In ancient China, word-
used to pass on cultural heritage and traditions. This
was certainly true of the of the martial arts, and until
the eighteenth century the secrets of Tai Chi Chuan
were closely guarded and only shared between
members of the same family.
Because of the oral tradition and secrecy, the true
origin of the art is uncertain and this has given rise to
many myths about its creation. The most famous of
these is that of a Taoist sage named Chang San Feng,
who was said to have lived around the time of the Sung Dynasty (960-
Chang San Feng (or Zhang Sanfeng) had relinquished his official role in Government and become a wandering hermit in search of enlightenment, when one day he was disturbed in his meditation by a commotion. He got up and discovered a crane and a snake fighting, but curiously neither creature was gaining the upper hand, each using softness and circular motions to counter the other’s attack.
Fascinated, he began to develop a system of movements based on what he had seen, incorporating them into his daily routine. Before long, Chang San Feng had integrated his knowledge of Taoist meditation and breathing into the movements and adapted the martial aspects to form a new type of exercise system that had never been seen before. It is this holistic system of exercise that is now known as Tai Chi Chuan.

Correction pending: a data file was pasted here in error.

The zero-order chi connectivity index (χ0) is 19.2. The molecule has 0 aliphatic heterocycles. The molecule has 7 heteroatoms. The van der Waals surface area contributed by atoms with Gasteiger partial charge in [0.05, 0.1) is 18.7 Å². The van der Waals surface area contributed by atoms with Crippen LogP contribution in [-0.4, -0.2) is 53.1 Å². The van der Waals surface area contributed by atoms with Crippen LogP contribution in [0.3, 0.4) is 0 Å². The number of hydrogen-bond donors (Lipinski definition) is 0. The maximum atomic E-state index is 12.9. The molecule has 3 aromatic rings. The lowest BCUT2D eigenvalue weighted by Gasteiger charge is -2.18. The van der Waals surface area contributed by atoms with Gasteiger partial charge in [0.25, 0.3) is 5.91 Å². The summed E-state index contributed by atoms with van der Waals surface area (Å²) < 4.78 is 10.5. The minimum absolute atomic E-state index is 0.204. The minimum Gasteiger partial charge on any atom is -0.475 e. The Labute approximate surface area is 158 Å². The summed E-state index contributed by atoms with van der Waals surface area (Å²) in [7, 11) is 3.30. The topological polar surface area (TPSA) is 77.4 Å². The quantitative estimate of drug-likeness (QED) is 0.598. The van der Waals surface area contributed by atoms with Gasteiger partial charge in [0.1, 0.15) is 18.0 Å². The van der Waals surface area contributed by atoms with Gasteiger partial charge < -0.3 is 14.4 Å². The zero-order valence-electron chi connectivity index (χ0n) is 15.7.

Although Wikipedia and Chen stylists claim that the one of the first verifiable practitioners
of Tai Chi Chuan was the founder of their style, (Chen Wang Ting 1580-
However, there is no record of Wang having ever existed and given that Yu-
Chang Nai Chou (born between 1710 and 1720) predates Lu Chan (b. 1799) and Ching Ping and was from a neighbouring province. He remains one of the most distinguished internal martial artists to have actually authored his own texts, and his writings have been translated in Douglas Wile’s excellent book, ‘Tai Chi’s Ancestors’. Nai Chou appears to demonstrate a more rounded, comprehensive grasp of energy dynamics and how to express them within the body than the Yang Style progenitors.
The content of Gu Dang Tai Chi Chuan is closer to the essence of Tai Chi and its predecessors conveyed in the classical teachings referred to above than it is to the modern day Yang, Chen, Wu or Sun styles and their interpretations of the classics. However, my Tai Chi is not strictly ‘classical’; it represents a new interpretation and evolution of these teachings, containing both points of difference and agreement.
My connection to these teachings is through the direct lineage from Yang Lu Chan
through successive lineage holders to John Ding (Ding Te Chean) who was my teacher
for exactly 6 years. This close connection to ‘the source’ gave me the keys to understanding
internal power and ultimately to be in a position to share my hard-
Original Tai Chi Symbol
Gu Dang Tai Chi Chuan
London & SE England
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